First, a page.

19 Dec X-ray: Lumbar Spine
X-ray: Lumbar Spine
Alternative Names: Lumbosacral spine X-ray, Lower back X-ray
An X-ray of the lumbar spine (also known as a lumbosacral spine X-ray or a lower back X-ray) is done to investigate symptoms such as backache and leg weakness, which may be caused by arthritis or a slipped disc (disc herniation). An X-ray creates images by using radiation, which passes through the body. On the image, air is black, dense structures (e.g. bone) are white, and there are greys in between. You would normally lie still on an X-ray table while the images are taken. X-rays cannot visualise soft tissues such as nerves. If the problem is possibly a slipped disc and nerve root pressure (where nerves are squeezed by slipped discs), then imaging techniques such as CT or MRI scans may be necessary.
What is it?
An X-ray uses radiation, passed through the body, to create images. The different body structures appear as black, white, and shades of grey. Air is black, very dense structures (like bone) are white, with a range of greys in between.
An X-ray is performed in a radiology facility although some machines are mobile and can be used in hospital wards and operating theatres. An X-ray usually takes less than an hour to perform.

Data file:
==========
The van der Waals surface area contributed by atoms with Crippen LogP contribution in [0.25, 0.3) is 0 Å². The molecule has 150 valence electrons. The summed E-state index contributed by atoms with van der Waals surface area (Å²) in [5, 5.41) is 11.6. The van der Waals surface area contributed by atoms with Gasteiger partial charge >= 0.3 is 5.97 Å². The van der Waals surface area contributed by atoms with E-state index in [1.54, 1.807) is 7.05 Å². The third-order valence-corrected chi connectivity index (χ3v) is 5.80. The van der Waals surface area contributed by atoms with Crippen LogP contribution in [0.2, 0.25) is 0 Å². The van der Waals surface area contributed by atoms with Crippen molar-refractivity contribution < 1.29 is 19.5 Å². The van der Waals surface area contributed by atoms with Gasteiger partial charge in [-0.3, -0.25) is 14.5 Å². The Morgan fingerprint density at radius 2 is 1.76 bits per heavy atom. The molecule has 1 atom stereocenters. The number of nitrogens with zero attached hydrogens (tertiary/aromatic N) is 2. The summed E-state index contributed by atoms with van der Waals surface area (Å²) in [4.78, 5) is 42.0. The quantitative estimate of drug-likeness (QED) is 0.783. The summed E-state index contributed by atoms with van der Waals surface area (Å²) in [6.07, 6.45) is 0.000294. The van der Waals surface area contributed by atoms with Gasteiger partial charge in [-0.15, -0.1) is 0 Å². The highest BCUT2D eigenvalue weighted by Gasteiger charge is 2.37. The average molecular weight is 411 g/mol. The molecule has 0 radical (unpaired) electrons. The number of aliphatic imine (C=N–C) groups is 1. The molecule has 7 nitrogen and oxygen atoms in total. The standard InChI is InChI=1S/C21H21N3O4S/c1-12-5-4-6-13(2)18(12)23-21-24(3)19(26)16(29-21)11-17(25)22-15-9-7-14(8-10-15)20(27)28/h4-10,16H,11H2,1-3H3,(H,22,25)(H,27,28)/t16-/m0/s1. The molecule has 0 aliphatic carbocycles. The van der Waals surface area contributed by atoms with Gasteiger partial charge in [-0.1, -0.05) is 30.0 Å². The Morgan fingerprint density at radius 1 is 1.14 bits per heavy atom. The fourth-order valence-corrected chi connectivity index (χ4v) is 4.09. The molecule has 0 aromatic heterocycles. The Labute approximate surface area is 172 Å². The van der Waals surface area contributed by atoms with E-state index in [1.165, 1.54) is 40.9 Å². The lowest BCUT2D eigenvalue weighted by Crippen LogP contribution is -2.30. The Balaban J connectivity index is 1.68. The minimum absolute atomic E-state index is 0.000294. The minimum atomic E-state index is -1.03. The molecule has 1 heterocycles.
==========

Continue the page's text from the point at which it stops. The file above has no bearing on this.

Why is it done?
A lumbar spine X-ray is done to examine the lower back.
It is often done to investigate symptoms such as:
- Leg weakness
It is often done when considering diagnoses such as:
- Disc herniation (slipped disc)
Before – how to prepare
No special preparation is needed although all jewellery and other metal objects should be removed.
During – how the test is done
You lie on an X-ray table. You will be asked to lie in various positions while the X-rays are taken. There is no discomfort at all.
After the test
The results will be available a short time after the X-ray has been taken – usually an hour or so, depending on how quickly the radiologist is able to look at, and interpret, the images.
Risks and Compilations
There is a small risk associated with the radiation involved but most experts do not consider this to be a significant problem.
X-rays are not good at visualising soft tissues, such as nerves, and further imaging techniques like CT and MRI scans may be necessary, especially when considering problems such as disc herniation (slipped disc) and nerve root pressure (where nerves are squeezed by slipped discs).
An X-ray of the lumbar spine (also known as a lumbosacral spine X-ray or a lower back X-ray) is done to investigate symptoms such as backache and leg weakness, which may be caused by arthritis or a slipped disc (disc herniation).
lumbosacral spine X-ray, lower back X-ray, X-ray of the spine